——————, 1923. “Death Of Robt. Reid, An Ottawa Pioneer,” 9 October.

——————, 1924, “Gives An Idea Of Its Immense Size,” 28 November.

——————, 1924. “Group Of Five Buildings Is Comprised In Civic Hospital,” 28 November.

——————, 1924. “Capital City’s Facilities For Care Of The Sick Unsurpassed As Result Of Its Construction,” 28 November.

——————, 1924. “Patients In Comfort To Civic Hospital,” 17 December.

——————, 1925. “Was Last Survivor Of Pioneer Family,” 11 March.

——————, 1985. “Ottawa Civic Hospital,” 25 April.

——————, 1989. “Civic turns 65 today,” 17 December.

Ottawa Journal, 1919. “Leading Citizens Ask For Modern Municipal Hospital,” 14 February.

—————–, 1924. “Civic Hospital Movement Initiated Six Years Ago Has Interesting History,” 28 November.

—————–, 1924. “Easy To Operate Civic Hospital Up To Capacity,” 28 November.

The West Block Fire

11 February 1897

When people think of a fire on Parliament Hill, their thoughts likely go to the huge conflagration that destroyed the Centre Block in February 1916. To this day, the cause of that blaze remains unknown; a Royal Commission that investigated it did not come to a conclusion. Some people were convinced, and many still are, that it was an act of war-time German sabotage. Others believed that it was caused by careless smoking in the reading room.

Incredibly, however, the Centre Block fire wasn’t the first major blaze on Parliament Hill. Nineteen years earlier, the West Block, then being used as offices for the federal civil service, was almost consumed by fire.

West Block Fire, 11 February 1897, Library and Archives Canada, c-017502

At approximately 4:15 pm on Thursday, 11 February 1897, when most civil servants had already left for the day, a fire was detected in a small tower room used for storage close to an elevator in the attic storey. An elevator operator tried to extinguish it using a hand-held Babcock fire extinguisher. At the same time, three other men pulled out a fire hose that was installed in the corridor, but when they turned it on the stream of water barely extended three feet owing to low water pressure. Another Babcock extinguisher was brought into play, again without much impact. By this time, the fire was well established in the floor and wall.

At 4:35pm, an alarm was sent in the Central Station of the Ottawa Fire Department located off of Elgin Street. Within minutes, the horse-drawn hose reels arrived and were hooked up to hydrants. Meanwhile, the fire burst through the West Block’s wooden roof about 40 feet south of the Mackenzie Tower. An extension ladder was run up against the western wall of the building where a fireman tried to send a stream of water through an attic window. Unfortunately, only a meager stream came out of the big hose. The city’s low water pressure, made worse by several hoses running from the same Wellington Street water main, was responsible. Flames began to shoot out of a skylight located above the elevator shaft as the fire worked its way southward down the corridor.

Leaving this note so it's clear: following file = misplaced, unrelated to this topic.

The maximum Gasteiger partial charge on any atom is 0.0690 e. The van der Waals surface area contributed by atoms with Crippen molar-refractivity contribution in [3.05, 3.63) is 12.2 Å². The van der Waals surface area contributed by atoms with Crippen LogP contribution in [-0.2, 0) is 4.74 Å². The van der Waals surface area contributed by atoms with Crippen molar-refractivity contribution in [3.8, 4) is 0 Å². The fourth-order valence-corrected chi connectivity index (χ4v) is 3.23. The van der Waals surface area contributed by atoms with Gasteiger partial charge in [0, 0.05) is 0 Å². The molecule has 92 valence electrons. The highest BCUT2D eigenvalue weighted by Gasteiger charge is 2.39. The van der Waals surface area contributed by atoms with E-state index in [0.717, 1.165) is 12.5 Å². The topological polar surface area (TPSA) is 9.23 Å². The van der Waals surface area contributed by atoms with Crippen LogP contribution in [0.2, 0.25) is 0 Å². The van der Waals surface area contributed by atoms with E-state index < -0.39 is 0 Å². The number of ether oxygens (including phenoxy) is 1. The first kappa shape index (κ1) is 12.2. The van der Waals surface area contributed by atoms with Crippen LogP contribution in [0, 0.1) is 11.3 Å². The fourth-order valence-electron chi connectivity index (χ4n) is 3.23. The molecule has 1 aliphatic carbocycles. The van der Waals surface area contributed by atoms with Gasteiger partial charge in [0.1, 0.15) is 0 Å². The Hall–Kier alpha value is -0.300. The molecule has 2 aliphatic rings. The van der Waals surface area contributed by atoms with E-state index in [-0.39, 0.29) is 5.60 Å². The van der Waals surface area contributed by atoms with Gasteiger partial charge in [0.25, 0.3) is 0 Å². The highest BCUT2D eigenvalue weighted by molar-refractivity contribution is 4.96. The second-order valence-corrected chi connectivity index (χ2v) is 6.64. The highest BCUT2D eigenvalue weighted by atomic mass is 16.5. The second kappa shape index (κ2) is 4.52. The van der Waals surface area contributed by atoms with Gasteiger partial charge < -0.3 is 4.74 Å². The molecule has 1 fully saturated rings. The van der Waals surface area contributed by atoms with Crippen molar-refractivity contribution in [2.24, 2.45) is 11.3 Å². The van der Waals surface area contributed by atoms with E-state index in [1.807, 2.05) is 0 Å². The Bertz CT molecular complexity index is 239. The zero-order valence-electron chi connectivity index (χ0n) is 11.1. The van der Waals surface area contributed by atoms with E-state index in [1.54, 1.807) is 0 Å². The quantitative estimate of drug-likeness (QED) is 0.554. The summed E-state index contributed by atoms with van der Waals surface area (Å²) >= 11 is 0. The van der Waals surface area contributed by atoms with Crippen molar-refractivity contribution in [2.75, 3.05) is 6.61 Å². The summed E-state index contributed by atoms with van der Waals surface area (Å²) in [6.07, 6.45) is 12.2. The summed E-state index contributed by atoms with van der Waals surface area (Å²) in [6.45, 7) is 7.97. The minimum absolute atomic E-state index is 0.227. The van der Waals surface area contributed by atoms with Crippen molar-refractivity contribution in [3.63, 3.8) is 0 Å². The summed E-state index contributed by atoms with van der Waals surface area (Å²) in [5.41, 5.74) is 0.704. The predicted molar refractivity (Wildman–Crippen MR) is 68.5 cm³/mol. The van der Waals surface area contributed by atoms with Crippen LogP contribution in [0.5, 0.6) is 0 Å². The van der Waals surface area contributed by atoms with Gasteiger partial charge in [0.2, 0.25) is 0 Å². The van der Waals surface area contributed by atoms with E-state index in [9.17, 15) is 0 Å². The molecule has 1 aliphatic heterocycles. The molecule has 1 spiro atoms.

In desperation, Fire Chief Young called out the steam-driven fire engines which used coal to heat a boiler to provide water pressure. The Union was stationed at the corner of O’Connor and Wellington Streets, while the Conqueror hooked up to the hydrant located on Parliament Hill at the nearest corner of the West Block. Both engines experienced what a journalist called “exasperating delays” to get water onto the fire. It took the Union almost thirty minutes to get its hose, which extended through the main entrance and up the stairs to the attic, into action owing to valve problems and other malfunctions. Meanwhile, the Conqueror, after failing to get sufficient water from hydrants on the Hill, possibly due to ice, had to be moved to a hydrant at the corner of Sparks and O’Connor Streets. A third fire engine from the E.B. Eddy Company was also brought in to help but to no effect as firemen discovered that its hoses were of a different calibre from that used by the city and couldn’t be coupled to city mains.